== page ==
Not creating enough! Need to put self into new social situations constantly.
Talking is creative. It’s easy to forget, but once one is learning a language, one’s brain works.
It’s the inscription onto mediums that are painful, because they are not social.
It’s hard to imagine.
Just a few decades ago, there was only books, newspapers, magazines, comic books, posters, and televisions with a few channels.
I feel that the less information there is, to a certain point, the less likely one will believe at face value, question it, and perhaps, react to it.
Now, that there is so much information, it seems people have become more indifferent to media. Do Americans shrug at imperialism, knowing but not caring? Or is it the discontentment of failed urban planning and a failed government?
I can’t imagine solidarity in action similar to Taiwan and Hong Kong in America. Does America even have the protest experience and institutions anymore?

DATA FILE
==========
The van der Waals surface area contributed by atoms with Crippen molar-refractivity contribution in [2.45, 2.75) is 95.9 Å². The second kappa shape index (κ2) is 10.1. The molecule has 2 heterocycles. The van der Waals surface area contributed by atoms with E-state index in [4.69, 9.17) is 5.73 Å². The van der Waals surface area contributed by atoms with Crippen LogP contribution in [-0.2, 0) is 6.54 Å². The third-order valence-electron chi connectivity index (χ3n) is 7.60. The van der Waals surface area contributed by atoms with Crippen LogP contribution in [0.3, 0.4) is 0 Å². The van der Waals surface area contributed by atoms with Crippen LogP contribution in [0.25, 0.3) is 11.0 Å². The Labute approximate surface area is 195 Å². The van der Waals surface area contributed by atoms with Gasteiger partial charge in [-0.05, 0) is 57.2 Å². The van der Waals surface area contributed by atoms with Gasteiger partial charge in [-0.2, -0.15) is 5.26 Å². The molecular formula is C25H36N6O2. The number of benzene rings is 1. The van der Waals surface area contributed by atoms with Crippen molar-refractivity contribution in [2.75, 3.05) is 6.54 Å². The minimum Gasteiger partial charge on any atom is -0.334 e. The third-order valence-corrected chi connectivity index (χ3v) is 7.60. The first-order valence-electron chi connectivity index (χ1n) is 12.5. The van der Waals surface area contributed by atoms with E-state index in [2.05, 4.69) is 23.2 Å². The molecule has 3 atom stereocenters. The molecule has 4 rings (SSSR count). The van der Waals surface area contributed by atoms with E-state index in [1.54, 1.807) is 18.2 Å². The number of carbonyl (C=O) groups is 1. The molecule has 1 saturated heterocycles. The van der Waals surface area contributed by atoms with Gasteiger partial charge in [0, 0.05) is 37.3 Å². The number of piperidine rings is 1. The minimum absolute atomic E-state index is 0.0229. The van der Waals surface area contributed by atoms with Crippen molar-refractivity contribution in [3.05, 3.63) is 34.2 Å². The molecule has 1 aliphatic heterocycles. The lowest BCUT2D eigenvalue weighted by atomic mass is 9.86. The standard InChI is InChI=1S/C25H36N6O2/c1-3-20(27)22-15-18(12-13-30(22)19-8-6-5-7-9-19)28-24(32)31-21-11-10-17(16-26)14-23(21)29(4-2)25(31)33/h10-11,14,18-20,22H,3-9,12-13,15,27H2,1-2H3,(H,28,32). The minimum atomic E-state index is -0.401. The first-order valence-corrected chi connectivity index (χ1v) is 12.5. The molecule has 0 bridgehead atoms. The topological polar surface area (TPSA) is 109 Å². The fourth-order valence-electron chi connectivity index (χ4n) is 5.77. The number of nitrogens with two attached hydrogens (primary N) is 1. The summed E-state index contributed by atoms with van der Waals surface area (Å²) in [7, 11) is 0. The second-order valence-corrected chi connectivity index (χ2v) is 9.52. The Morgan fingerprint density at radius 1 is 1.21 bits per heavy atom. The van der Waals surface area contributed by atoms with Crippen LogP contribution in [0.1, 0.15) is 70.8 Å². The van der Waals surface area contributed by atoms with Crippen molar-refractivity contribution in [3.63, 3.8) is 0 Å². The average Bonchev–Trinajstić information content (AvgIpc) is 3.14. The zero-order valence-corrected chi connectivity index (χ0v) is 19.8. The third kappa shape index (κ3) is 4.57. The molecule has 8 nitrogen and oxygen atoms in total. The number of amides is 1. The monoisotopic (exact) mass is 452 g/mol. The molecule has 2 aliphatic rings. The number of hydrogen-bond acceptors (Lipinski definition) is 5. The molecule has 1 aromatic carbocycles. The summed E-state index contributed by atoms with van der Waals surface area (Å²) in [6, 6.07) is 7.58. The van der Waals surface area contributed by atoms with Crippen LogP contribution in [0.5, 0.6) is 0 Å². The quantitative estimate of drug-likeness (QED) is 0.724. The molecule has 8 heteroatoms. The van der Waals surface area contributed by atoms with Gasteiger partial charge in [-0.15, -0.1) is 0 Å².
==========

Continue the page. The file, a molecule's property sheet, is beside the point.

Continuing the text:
Homeless East Asians are special. Testaments of the crime-less, thrifty ethics of East Asians; Modest modern scavengers of urban waste a la recyclables, they fertilize the city’s sidewalks every night, take care of the city like under-appreciated mothers do their shit-spewing babies.
I’ve always had a fascination with bums since I first moved to a city. A fascination for the human condition perhaps. They are incredible beings.
The Asian kind, especially. I feel no difference between the Asian recycling ladies of New York and certain night market vendors of Taipei whom clean the streets every night. Perhaps they are the same. I walk down the streets with them, comforted by their presence, inspired.